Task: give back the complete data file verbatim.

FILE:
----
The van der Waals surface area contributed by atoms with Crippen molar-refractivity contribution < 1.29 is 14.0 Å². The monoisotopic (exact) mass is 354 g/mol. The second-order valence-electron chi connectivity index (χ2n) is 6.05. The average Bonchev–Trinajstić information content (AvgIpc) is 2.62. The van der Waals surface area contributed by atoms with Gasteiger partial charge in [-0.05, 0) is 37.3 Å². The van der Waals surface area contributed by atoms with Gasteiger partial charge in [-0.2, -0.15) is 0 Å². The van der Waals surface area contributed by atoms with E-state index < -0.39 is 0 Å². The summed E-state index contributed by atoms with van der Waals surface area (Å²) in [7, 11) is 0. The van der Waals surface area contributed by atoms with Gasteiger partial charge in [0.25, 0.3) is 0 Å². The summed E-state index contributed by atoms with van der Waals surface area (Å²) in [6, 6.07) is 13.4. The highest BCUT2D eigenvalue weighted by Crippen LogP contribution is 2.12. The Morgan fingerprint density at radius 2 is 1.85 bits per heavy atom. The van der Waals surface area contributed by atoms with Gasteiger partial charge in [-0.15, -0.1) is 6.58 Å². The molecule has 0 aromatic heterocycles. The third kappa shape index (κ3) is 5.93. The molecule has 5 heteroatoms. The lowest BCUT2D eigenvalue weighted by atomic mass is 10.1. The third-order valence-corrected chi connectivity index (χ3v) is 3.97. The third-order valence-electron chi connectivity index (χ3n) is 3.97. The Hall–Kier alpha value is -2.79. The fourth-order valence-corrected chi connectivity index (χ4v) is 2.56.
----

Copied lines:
The van der Waals surface area contributed by atoms with Crippen molar-refractivity contribution < 1.29 is 14.0 Å². The monoisotopic (exact) mass is 354 g/mol. The second-order valence-electron chi connectivity index (χ2n) is 6.05. The average Bonchev–Trinajstić information content (AvgIpc) is 2.62. The van der Waals surface area contributed by atoms with Gasteiger partial charge in [-0.05, 0) is 37.3 Å². The van der Waals surface area contributed by atoms with Gasteiger partial charge in [-0.2, -0.15) is 0 Å². The van der Waals surface area contributed by atoms with E-state index < -0.39 is 0 Å². The summed E-state index contributed by atoms with van der Waals surface area (Å²) in [7, 11) is 0. The van der Waals surface area contributed by atoms with Gasteiger partial charge in [0.25, 0.3) is 0 Å². The summed E-state index contributed by atoms with van der Waals surface area (Å²) in [6, 6.07) is 13.4. The highest BCUT2D eigenvalue weighted by Crippen LogP contribution is 2.12. The Morgan fingerprint density at radius 2 is 1.85 bits per heavy atom. The van der Waals surface area contributed by atoms with Gasteiger partial charge in [-0.15, -0.1) is 6.58 Å². The molecule has 0 aromatic heterocycles. The third kappa shape index (κ3) is 5.93. The molecule has 5 heteroatoms. The lowest BCUT2D eigenvalue weighted by atomic mass is 10.1. The third-order valence-corrected chi connectivity index (χ3v) is 3.97. The third-order valence-electron chi connectivity index (χ3n) is 3.97. The Hall–Kier alpha value is -2.79. The fourth-order valence-corrected chi connectivity index (χ4v) is 2.56.